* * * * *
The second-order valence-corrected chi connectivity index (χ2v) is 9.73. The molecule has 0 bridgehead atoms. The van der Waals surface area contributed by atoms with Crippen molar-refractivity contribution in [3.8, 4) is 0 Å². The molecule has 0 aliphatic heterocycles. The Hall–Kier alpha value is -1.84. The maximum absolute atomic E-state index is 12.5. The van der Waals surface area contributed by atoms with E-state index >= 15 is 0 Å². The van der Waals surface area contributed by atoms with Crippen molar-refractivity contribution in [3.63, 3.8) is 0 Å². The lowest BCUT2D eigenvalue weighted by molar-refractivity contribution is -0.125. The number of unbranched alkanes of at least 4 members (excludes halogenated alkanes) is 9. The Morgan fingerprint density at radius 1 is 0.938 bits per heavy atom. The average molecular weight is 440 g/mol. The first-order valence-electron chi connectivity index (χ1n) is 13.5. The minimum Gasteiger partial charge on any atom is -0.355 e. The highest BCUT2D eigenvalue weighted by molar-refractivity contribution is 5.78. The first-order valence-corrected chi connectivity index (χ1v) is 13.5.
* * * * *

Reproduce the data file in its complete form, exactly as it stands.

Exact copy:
The second-order valence-corrected chi connectivity index (χ2v) is 9.73. The molecule has 0 bridgehead atoms. The van der Waals surface area contributed by atoms with Crippen molar-refractivity contribution in [3.8, 4) is 0 Å². The molecule has 0 aliphatic heterocycles. The Hall–Kier alpha value is -1.84. The maximum absolute atomic E-state index is 12.5. The van der Waals surface area contributed by atoms with E-state index >= 15 is 0 Å². The van der Waals surface area contributed by atoms with Crippen molar-refractivity contribution in [3.63, 3.8) is 0 Å². The lowest BCUT2D eigenvalue weighted by molar-refractivity contribution is -0.125. The number of unbranched alkanes of at least 4 members (excludes halogenated alkanes) is 9. The Morgan fingerprint density at radius 1 is 0.938 bits per heavy atom. The average molecular weight is 440 g/mol. The first-order valence-electron chi connectivity index (χ1n) is 13.5. The minimum Gasteiger partial charge on any atom is -0.355 e. The highest BCUT2D eigenvalue weighted by molar-refractivity contribution is 5.78. The first-order valence-corrected chi connectivity index (χ1v) is 13.5.